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Lee, Dong Woog
Interfacial Physics and Chemistry Laboratory
Research Interests
  • Bio/Bio-inspired adhesion and lubrication, friction of skin and sensory perception, wetting behavior of various surfaces, surface physics and chemistry of low-dimensional materials

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Probing Nanomechanical Interaction at the Interface between Biological Membrane and Potentially Toxic Chemical

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Title
Probing Nanomechanical Interaction at the Interface between Biological Membrane and Potentially Toxic Chemical
Author
Lim, ChanoongPark, SoheePark, JinwooKo, JinaLee, Dong WoogHwang, Dong Soo
Keywords
Toxicological evaluation; Polyhexamethylene guanidine; Cell membrane; Surface forces apparatus; Langmuir trough
Issue Date
201807
Publisher
ELSEVIER SCIENCE BV
Citation
JOURNAL OF HAZARDOUS MATERIALS, v.353, no., pp.271 - 279
Abstract
Various xenobiotics interact with biological membranes, and precise evaluations of the molecular interactions between them are essential to foresee the toxicity and bioavailability of existing or newly synthesized molecules. In this study, surface forces apparatus (SFA) measurement and Langmuir trough based tensiometry are performed to reveal nanomechanical interaction mechanisms between potential toxicants and biological membranes for ex vivo toxicity evaluation. As a toxicant, polyhexamethylene guanidine (PHMG) was selected because PHMG containing humidifier disinfectant and Vodka caused lots of victims in both S. Korea and Russia, respectively, due to the lack of holistic toxicity evaluation of PHMG. Here, we measured strong attraction (Wad ∼4.2 mJ/m2) between PHMG and head group of biological membranes while no detectable adhesion force between the head group and control molecules was measured. Moreover, significant changes in π-A isotherm of 1,2-Dipalmitoyl-sn-glycero-3-phosphatidylcholine (DPPC) monolayers were measured upon PHMG adsorption. These results indicate PHMG strongly binds to hydrophilic group of lipid membranes and alters the structural and phase behavior of them. More importantly, complementary utilization of SFA and Langmuir trough techniques are found to be useful to predict the potential toxicity of a chemical by evaluating the molecular interaction with biological membranes, the primary protective barrier for living organisms.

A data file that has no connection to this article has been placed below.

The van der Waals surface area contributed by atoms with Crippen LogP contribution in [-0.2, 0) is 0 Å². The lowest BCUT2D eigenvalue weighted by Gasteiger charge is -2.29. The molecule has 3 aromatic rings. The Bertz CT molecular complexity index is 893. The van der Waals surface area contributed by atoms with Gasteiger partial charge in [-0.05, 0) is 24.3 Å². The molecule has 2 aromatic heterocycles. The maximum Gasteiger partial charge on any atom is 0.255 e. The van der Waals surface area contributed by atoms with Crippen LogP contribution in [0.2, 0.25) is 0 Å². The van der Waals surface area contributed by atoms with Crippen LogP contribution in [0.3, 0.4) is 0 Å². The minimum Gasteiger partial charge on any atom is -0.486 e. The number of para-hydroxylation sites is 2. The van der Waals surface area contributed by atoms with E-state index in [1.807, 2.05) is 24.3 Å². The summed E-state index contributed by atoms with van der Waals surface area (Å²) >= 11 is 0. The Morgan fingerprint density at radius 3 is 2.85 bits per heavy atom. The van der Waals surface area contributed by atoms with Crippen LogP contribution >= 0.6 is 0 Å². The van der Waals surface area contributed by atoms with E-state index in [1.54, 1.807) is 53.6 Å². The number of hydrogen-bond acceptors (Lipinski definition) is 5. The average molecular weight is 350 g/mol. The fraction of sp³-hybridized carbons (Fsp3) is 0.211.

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DOI
http://dx.doi.org/10.1016/j.jhazmat.2018.04.017
ISSN
0304-3894
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ECHE_Journal Papers

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